“What you need to do is break your cases down by priority. First, your cancer biopsies should be signed out. Then proceed to the larger resections like breast and colons which are usually removed for cancers. Your last cases are your low priority ones like appendices, gallbladders, fallopian tubes, you know, cases the submitting physician will probably not be immediately calling for results.” Rosenthal quickly shuffles the slides and paperwork to achieve his desired result. “All right! See, you have three core biopsies of the breast, two needle biopsies of prostate, a stomach and colon biopsy, and a lymph node removed for lymphoma. These cases all should receive your immediate attention. The rest of this are gallbags, appys, and bunions. These diagnoses won’t keep anyone up at night!” With a whirl in his chair, Rosenthal turns away from the microscope and proclaimes, “And now, the most important step!” He deftly pulls a CD case from his shelf, pops open the jewel box, and inserts the disc into the CD player. The strains of a jazz guitar fill the room. “My man! Wes Montgomery!”
Signing out with Dan Rosenthal is a lesson not only in organization but a comprehensive overview of the history of jazz, particularly jazz guitar. James enjoyed how surgeons operated while listening to various musical genres in the operating room. Rosenthal is one of the few pathologists who also desires a musical serenade during his “operation”.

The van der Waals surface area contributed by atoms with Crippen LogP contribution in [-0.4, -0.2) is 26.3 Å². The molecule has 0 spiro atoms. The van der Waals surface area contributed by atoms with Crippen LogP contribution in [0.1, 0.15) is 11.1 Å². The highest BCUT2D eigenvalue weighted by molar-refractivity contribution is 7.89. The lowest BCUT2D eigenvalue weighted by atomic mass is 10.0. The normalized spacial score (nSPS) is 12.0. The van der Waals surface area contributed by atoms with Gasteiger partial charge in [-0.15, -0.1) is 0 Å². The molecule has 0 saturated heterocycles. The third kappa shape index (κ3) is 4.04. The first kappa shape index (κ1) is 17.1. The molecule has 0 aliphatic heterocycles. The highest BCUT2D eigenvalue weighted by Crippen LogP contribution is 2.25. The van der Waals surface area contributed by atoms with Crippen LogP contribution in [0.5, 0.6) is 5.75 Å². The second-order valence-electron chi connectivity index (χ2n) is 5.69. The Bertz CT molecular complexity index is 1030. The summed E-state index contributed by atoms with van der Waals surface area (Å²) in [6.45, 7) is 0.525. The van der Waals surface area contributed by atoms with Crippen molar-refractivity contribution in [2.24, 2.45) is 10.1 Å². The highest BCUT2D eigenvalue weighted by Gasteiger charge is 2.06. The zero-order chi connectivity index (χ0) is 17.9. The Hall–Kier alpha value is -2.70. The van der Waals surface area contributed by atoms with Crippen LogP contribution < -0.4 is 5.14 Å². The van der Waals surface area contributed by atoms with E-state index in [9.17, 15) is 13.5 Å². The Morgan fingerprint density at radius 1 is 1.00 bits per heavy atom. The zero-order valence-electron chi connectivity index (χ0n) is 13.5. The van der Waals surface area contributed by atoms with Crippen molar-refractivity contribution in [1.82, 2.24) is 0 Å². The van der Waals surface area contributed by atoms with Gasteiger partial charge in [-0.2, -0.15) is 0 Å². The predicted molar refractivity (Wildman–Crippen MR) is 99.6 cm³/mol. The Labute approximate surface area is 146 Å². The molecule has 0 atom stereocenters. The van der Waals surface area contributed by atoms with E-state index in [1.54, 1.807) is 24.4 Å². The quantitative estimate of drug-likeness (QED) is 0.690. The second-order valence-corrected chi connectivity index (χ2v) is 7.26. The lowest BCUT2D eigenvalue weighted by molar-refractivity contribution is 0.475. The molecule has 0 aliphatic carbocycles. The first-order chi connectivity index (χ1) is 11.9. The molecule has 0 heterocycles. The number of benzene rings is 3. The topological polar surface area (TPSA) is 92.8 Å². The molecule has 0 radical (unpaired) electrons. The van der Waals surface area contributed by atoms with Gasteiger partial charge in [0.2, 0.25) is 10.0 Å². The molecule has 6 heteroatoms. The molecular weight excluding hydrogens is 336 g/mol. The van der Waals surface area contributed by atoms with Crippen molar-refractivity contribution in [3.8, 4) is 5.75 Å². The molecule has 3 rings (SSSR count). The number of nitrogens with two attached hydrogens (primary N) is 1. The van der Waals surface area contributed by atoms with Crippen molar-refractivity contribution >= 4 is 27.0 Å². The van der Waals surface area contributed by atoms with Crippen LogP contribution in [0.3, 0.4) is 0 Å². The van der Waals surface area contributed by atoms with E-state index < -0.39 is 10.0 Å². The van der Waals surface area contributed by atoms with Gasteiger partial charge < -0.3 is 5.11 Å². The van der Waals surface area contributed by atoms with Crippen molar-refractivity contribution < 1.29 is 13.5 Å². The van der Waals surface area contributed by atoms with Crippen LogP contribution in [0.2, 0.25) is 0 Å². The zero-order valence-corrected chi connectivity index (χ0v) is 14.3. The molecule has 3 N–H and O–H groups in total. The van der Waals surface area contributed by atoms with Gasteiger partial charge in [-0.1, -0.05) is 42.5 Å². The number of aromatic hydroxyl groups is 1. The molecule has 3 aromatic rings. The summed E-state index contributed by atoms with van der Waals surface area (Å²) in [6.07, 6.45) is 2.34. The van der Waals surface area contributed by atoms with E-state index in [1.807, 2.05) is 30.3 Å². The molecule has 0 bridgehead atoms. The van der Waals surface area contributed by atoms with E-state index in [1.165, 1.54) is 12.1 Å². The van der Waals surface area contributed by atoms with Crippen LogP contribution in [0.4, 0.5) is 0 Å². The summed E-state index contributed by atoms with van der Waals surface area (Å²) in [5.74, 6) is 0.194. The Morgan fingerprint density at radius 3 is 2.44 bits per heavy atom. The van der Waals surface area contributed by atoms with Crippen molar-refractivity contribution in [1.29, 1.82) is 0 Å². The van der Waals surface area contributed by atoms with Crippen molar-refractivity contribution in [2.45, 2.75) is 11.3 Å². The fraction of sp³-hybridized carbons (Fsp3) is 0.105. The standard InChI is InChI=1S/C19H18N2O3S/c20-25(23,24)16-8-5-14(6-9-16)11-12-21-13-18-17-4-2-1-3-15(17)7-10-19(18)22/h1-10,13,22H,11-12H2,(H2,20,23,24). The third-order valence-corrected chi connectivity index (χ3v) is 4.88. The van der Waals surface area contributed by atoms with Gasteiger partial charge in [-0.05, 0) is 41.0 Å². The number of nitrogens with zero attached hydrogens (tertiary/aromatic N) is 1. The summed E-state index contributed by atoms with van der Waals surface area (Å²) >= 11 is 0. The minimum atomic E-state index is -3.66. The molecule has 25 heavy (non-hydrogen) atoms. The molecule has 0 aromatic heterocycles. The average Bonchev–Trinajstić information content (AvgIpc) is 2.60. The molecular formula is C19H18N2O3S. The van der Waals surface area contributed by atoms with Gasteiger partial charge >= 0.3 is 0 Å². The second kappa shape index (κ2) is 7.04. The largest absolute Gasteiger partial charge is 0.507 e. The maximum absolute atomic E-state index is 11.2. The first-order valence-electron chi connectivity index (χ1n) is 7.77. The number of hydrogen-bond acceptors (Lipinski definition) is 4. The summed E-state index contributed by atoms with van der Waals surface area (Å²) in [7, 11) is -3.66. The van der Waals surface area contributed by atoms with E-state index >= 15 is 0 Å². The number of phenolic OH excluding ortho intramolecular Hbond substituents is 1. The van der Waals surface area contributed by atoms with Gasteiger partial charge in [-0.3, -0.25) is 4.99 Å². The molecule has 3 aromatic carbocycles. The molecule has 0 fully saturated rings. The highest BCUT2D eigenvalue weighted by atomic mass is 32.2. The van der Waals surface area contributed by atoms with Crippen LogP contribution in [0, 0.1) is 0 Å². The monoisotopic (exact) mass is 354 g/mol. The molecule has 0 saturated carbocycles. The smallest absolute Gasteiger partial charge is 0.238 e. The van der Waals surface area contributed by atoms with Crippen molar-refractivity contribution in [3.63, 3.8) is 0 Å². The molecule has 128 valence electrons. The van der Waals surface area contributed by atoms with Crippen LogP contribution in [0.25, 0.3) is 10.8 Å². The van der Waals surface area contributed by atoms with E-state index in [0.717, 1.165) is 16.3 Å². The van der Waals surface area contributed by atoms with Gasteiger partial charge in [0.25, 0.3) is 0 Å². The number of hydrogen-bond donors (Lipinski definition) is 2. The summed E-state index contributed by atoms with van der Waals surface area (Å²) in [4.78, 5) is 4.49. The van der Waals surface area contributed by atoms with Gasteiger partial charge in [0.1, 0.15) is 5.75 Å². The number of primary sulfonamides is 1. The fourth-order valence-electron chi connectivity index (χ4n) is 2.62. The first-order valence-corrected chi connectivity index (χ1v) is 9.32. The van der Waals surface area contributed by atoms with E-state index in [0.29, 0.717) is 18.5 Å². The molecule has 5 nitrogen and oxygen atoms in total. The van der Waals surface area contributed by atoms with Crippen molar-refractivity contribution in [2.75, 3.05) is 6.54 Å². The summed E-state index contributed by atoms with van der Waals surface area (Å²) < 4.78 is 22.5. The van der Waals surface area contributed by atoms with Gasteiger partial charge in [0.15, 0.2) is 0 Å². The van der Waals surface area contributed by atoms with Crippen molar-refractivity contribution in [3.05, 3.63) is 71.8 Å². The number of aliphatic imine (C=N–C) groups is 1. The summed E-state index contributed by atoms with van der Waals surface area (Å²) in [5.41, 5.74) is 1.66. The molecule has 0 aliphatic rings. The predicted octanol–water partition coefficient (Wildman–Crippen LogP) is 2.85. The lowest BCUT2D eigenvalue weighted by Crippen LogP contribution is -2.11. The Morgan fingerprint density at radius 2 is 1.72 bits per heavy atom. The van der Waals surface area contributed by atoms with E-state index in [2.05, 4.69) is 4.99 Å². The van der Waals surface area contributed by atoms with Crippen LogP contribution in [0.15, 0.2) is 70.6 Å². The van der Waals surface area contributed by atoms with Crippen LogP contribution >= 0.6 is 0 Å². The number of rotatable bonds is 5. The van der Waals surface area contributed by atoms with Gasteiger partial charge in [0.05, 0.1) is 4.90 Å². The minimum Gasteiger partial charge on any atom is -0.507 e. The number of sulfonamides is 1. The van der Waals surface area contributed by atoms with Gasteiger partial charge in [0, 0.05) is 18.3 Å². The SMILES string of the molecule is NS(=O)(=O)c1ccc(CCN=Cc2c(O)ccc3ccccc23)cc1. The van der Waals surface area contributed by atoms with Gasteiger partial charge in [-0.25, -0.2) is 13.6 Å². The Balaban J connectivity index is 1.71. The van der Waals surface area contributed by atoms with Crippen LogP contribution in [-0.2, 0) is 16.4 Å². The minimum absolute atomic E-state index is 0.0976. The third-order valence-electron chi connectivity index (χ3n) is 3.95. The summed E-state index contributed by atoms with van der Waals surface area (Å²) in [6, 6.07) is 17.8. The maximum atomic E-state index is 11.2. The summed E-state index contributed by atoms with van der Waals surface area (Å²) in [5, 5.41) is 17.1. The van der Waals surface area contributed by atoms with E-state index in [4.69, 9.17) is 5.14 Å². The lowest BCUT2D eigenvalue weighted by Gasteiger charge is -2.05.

“First case is Clarkson, case number 16805, ultrasound guided core biopsy of the right breast.” Rosenthal places the slide on the microscope stage, turning the magnifying objectives into place. A colorful mix of red and blue tissue, identifiable as breast tissue, appears before both of them. “Approach with low power magnification and decide where the primary pathology is. You’re scanning, deciding whether this is benign or malignant. If it is benign, is it neoplastic or infectious? If it is malignant, what kind of malignancy?"
The slide races under the microscope objectives, discernible only to another pathologist.
"What did you think about this case?"
"Ductal hyperplasia, no atypia."
Rosenthal listens but does not lift his eyes from the microscope. "Are you sure, anything else?"
James hesitates. "Uh...I don't think so...." his voice trailing to a whisper.
"Don't you think this hyperplasia is a little unusual? Is this patient at risk for developing invasive breast cancer?"
"Look at the name of the patient." Rosenthal turned the paperwork on the current case so James could see the name.
"Clarkson....Robert....this....is a man!"
"This...is a man!" Rosenthal mocks James' answer. "Yes, men get their breast biopsied! You didn't recognize this was male breast tissue, no lobules. Now, what is the diagnosis?"
A quick succession of diseases of the male breast pass through James' mind.
"Before you decide on the disease process, make sure you know the sex and organ of the slides you are looking at! I'll dictate."
Rosenthal stepped on the foot control under his desk, connected to the dictating machine on his desk. "Sections of male breast show scattered ducts lined by bland epithelial cells with a well defined myoepithelial cell layer. Periductal stromal fibrosis with edema surrounds many of the ducts. No calcifications or malignancy is identified. Diagnosis...right breast....needle core biopsy.....gynecomastia. Next case...Tilson, case number 16810..."
Rosenthal's dictation flowed effortlessly.
Residents receive their slides early in the morning, usually by 7:30AM. Each slide is labeled with the patient's name, case number, and site of the biopsy. The slides are arranged in numerical order by case number and placed in plastic slide holders, called flats, that accomodate 20 slides. Tucked into each flat are the corresponding paperwork for each case. There are two sheets, the original requisition sheet and the typed gross dictation.